I think part of the problem is also wrapped up in the configuration of the present-day large organisation (at least in mine), where the PM/BAs do not act as champions of the product but rather as relatively disenfranchised interfaces between the developers and the ‘business’ users, who for far too long we have mistakenly believed understand how to build software applications. This configuration doesn’t allow for the PM/BA to really own the product, or own a vision for the product, thereby not shouldering the actual responsibility of user satisfaction and resulting in an incoherent or indeed non-existent product strategy, and generally little value derived over a period of time.

I now see two parts to a successful software team. The first part is the software delivery part: Good engineers, good engineering ethic (TDD, refactoring / tech debt payoff, etc), Continuous Delivery capability enabling fast-feedback, etc etc. Input here is requirement (probably a story or epic in Agile terms), output is a piece of working software in production, with hopefully a very short duration of time between these two things. The second part is the product discovery part – “What should we build?”. Input here is things like customer feedback both quantitative (analytics) and qualitative (surveys), the vision of the product (from a Product Management team with a strong sense of what should/could work!), and of course any other stakeholders you might have (people that have a stake in the product but might not use it directly – eg. call centre agents that get more demand when the website goes down). Output here is of course, a new requirement/epic/story.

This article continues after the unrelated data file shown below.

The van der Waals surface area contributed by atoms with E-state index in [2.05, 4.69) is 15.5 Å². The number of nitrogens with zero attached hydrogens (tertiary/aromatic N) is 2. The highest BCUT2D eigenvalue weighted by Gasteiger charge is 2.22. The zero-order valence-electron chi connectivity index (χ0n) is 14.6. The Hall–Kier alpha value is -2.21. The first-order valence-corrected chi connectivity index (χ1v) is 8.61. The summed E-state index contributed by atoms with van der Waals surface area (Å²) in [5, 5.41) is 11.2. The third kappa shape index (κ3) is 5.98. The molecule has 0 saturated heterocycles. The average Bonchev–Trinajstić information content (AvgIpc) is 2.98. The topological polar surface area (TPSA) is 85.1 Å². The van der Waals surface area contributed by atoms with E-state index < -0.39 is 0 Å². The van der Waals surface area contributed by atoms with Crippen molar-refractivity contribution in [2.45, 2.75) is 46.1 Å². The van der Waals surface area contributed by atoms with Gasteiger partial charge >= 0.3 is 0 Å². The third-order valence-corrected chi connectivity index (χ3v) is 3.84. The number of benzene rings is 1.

These two parts are as critical as each other. A cracking product manager might as well go home instead of be frustrated by a team of developers that repeatedly churn out broken software un-timeously. Likewise, customers can see little value in a cracking software development team churning out irrelevant features.

I recommend the reading of two books that talk a lot about this space:

Marty Cagan is part of the Silicon Valley Product Group, and his site has a lot more information about Product Management. This books succinctly summarises what a good Product Manager is and isn’t, and provides a lot of practical advice to get going with better product management practices immediately.

The second book is also hugely popular and focuses on how Lean Principles-inspired product development results in products that matter – must read material for any aspiring Product Managers! Eric Ries also blogs at startuplessonslearned.com.

These two books will fast-track your introduction to this area, and allow you start thinking about whether the activities undertaken by those who are telling you what to build really the ones that uncover what users want.

I’m looking forward to watching how the Product Management space evolves and discovers more about how we can incorporate insight gained from better knowledge of our users into the development of ever more useful software!

Knowledge Management Dissertation

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I’m updating my CV at the moment and a friend suggested I put my Knowledge Management dissertation online, for access and posterity.

Here is the abstract:

Knowledge management is an important competence for organisations to achieve in the new knowledge-powered economy. However, over a decade of attempts by organisations to achieve effective knowledge management supported by sophisticated technical tools has produced more failures than successes. With new ‘Enterprise 2.0’ tools powered by ‘Web 2.0’ technologies now ubiquitously available, organisations have a better chance than ever before to realise the dreams of knowledge management. But obstacles remain, many of them centering around employees’ behaviour and perceptions. Organisations need to support and encourage employees towards knowledge management behaviours in order to successfully implement a KM strategy. We investigate the perceptions of employees in reaction to the deployment of wiki-based KMS application ìn a medium-sized multi-national corporation. We find that support and management is needed in six specific aspects of the KM initiative. The results should prove instructive to other organisations wanting to begin or improve their knowledge management strategies.